At a glance
- Hospitals and health care facilities and related medical buildings require integration and interoperability provided by building automation and controls.
- Interconnectivity via automation and controls can make a huge difference in the patient experience.
As hospitals and health care facilities evolve, the building automation and controls within them must change, according to an MEP Roundtable panel in this article first published in Consulting Specifying Engineer.
- Tanner Burke, PE, senior fire protection engineer, ACS Group, Austin, Texas
- Derek Cornell, senior associate, Certus Consulting Engineers, Dallas, Texas
- Beth Gorney, PE, assistant project manager, Dewberry, Raleigh, North Carolina
- Sierra Spitulski, PE, LEED AP BD+C, associate principal, studio leader, mechanical engineer, and project manager, P2S Inc., Long Beach, California
- Kristie Tiller, PE, LEED AP, associate, team leader, Lockwood, Andrews, & Newnam Inc., Dallas, Texas.
From your experience, what systems within hospitals, health care facilities, and medical campus projects are benefiting from automation that previously might not have been?
Derek Cornell: Automated real-time location systems and their integration into something as simple as the light fixtures in the space are proving to be beneficial to health care facilities. It is important for health care facilities to be flexible, adaptable buildings, and a robust-asset tracking system is crucial to effective facility operation.
Sierra Spitulski: The future of automation in hospitals is a bright one. From wayfinding to interfacing patients with the hospital directly by leveraging the patient experience with technology and increasing equipment interconnectivity, which enables even the lowest-level coil to interface with these more sophisticated central controls systems to give or take commands according to programmed sequences, this a big direction for the future.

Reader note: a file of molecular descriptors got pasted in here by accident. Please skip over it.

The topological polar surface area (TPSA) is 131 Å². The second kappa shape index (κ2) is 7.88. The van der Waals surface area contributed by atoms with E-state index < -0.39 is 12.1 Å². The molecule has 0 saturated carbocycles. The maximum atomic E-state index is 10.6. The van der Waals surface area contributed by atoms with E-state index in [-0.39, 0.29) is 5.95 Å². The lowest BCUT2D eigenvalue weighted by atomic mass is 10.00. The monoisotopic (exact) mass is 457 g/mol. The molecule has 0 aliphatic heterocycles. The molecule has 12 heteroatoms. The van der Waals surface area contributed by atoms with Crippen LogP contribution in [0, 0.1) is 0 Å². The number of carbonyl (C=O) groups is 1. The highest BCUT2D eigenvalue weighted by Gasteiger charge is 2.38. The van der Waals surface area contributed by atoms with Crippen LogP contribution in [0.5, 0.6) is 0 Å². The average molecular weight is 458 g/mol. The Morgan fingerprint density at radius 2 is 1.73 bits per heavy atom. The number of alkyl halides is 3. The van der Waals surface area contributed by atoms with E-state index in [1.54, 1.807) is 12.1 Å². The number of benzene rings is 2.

What types of system integration and/or interoperability issues have you overcome for these projects, and how did you do so?
Sierra Spitulski: The biggest hurdle for hospitals on the systems integration and interoperability front has been proprietary versus nonproprietary control systems. For nonproprietary systems, the best model we’ve used involves a cloud-based server to ensure standardized sequences and programming to allow for normalized bids, reduction of licensing fees, and better control of contractor installations. By removing proprietary controls, hospitals aren’t forced to sacrifice quality and can hold contractors accountable when necessary.
Derek Cornell: Hospitals contain a vast amount of secure data, including information that is required to be protected from fraud and theft by the Health Insurance Portability and Accountability Act (known as HIPAA). This is one of the reasons why security is a real concern with any wireless system in health care facilities and why hospital information technology leads are very hesitant to allow this technology onto their campuses. One way to prevent cyberattacks on these secure systems is to ensure any wireless technology that is implemented in a facility does not operate on a standard Wi-Fi signal but rather uses an IEEE 802.15.4 protocol such as ZigBee. This type of protocol and the standards put in place are designed to prevent the interference.
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